Title:
HIP IMPLANT
Kind Code:
A1


Abstract:
A system and method for forming a hip implant offering minimal invasiveness is described. The system comprises means for positioning the implant under optical and X-ray control, an implant and an applicator for screwing and expanding the implant. The implant includes an insert body and an expansion tube with cut-outs and slits defining legs. The legs expand radially through windows in the insert body when the expansion tube is pushed against the sloped distal portion of the insert body. The expansion process may be ensured by using an anti-rotation device to prevent the insertion tube from rotating within the insert body. Applicator and implant are provided with means preventing cold welding during the implantation process.



Inventors:
Philippon, Marc Joseph (Vail, CO, US)
Application Number:
14/429783
Publication Date:
09/10/2015
Filing Date:
09/20/2013
Assignee:
HIPCO, LLC
Primary Class:
International Classes:
A61B17/72; A61B17/88
View Patent Images:
Related US Applications:
20080300605Pedicle protractor toolDecember, 2008Rinner
20090043295Fibroid Treatment Methods and DevicesFebruary, 2009Arnal et al.
20060190000Instruments for osteolysis repairAugust, 2006Schutz et al.
20090012541EXPANDABLE FASTENER SYSTEM WITH FLOWER PETAL-SHAPED RETENTION ELEMENTSJanuary, 2009Dahl et al.
20080051792Device for Fastening Post-Craniotomy Bone FlapsFebruary, 2008Gilete Garcia
20070233096Dynamic inter-spinous deviceOctober, 2007Garcia-bengochea
20080228224Device For Securing A Surgical Suture To A BoneSeptember, 2008Sauer et al.
20050021033Implant plate, method and facility for the manufacture thereofJanuary, 2005Zeiler et al.
20080015637Multi-nail hemorrhage occluder pin, hemorrhage occulder pin applicatorJanuary, 2008Jao et al.
20040097912Electrosurgical generator and method with removable front panel having replaceable electrical connection sockets and illuminated receptaclesMay, 2004Gonnering
20060095050Large diameter sheathMay, 2006Hartley et al.



Primary Examiner:
COTRONEO, STEVEN J
Attorney, Agent or Firm:
Da Vinci Partners LLC (Rathausgasse 1 Arbon CHE-9320)
Claims:
1. A system for a hip implant comprising: a) an insert body having a proximal portion having a screw thread for screwing the insert body into a femoral bone and a distal portion separated from the proximal portion by at least two arms defining windows therebetween, b) an expansion tube with cut-outs and at least two slits, the expansion tube fitting into said insert body, said at least two slits defining at least two legs; and c) an applicator to which said insert body can be attached for screwing the insert body into the femoral bone.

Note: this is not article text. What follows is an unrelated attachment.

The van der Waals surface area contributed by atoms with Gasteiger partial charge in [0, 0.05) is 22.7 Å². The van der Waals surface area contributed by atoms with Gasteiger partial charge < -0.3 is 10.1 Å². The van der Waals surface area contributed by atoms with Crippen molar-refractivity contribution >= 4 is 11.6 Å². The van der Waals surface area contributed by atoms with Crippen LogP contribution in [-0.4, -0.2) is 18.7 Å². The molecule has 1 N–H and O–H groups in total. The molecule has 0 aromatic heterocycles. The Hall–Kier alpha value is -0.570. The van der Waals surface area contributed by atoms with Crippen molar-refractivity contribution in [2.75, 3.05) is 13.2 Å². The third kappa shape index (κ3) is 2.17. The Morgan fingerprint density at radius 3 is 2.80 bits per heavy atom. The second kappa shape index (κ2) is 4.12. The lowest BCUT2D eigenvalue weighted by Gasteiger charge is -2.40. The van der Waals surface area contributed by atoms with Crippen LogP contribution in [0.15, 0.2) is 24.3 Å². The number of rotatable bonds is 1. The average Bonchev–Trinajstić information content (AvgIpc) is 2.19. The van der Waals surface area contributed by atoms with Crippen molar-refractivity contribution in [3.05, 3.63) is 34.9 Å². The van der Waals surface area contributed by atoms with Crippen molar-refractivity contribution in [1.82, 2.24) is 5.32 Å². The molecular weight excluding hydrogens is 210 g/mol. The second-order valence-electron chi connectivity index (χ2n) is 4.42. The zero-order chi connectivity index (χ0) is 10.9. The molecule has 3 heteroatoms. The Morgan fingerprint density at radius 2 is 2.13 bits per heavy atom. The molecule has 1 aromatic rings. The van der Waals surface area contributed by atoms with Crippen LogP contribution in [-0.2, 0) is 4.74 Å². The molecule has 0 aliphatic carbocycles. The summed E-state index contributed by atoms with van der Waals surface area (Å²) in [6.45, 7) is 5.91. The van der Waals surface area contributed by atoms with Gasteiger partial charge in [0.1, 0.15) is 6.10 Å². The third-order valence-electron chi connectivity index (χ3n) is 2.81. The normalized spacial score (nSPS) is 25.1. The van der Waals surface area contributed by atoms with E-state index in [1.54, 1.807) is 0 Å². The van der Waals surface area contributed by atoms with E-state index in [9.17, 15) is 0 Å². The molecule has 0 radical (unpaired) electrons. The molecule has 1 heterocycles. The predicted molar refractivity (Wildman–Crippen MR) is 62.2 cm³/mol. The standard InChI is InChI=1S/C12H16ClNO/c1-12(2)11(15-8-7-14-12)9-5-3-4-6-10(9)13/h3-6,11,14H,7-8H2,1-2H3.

2. The system for the hip implant of claim 1 further comprising: d) a positioning device adapted to guide said applicator into a bore in the femoral bone.

3. The system of claim 1, wherein said distal portion has a slope adapted to deflect said legs radially outwards through said windows when said insertion tube is pushed against said slope.

4. The system of claim 1, wherein said insert body comprises an anti-rotation device which prevents said expansion tube from rotating when forcing said legs to be expanded through said window when said expansion tube is pushed against said slope.

5. The system of claim 1, wherein said insert body is adapted to be attached to said applicator by one of a means, consisting of a screw thread, a bayonet lock or a clamping fastener.

6. The system of claim 1 comprising a means to avoid cold welding of said applicator to said guiding sleeve during screwing said sleeve into the said bore.

7. The system of claim 1, wherein said applicator and said positioning device comprise at least one means for relative position control, including optical marks and X-ray marks.

8. A hip implant comprising: (a) an insert body having a proximal portion having a screw thread for screwing the insert body into a cortical bone and a distal portion separated from the proximal portion by at least two arms defining windows therebetween; and (b) an expansion tube with cut-outs and at least two slits, the expansion tube fitting into said insert body, said at least two slits defining at least two legs.

9. The hip implant of claim 8, wherein an aperture passes therethrough, to allow access, when implanted, to a cancellous region of a bone.

10. The hip implant of claim 8, wherein an aperture passes therethrough, to allow a biological agent to be inserted into the implant site.

11. An applicator for inserting and deploying an implant of claim 7, the applicator adapted to insert the insert body and expansion tube of the implant, into a guiding tube, to screw said implant into the bone, and to expand said implant.

12. A method for installing a hip implant in a femoral hone comprising: a, choosing a location for said hip implant, b. positioning of a guiding tube over the chosen location, c. drilling a bore through the cortical bone at the chosen location, d. inserting an insert body and an expansion tube of said hip implant attached to an applicator into the guiding tube, e. screwing said hip implant through the bore and into the femoral bone, f. expanding the expansion tube of said hip implant; and g. removing the applicator.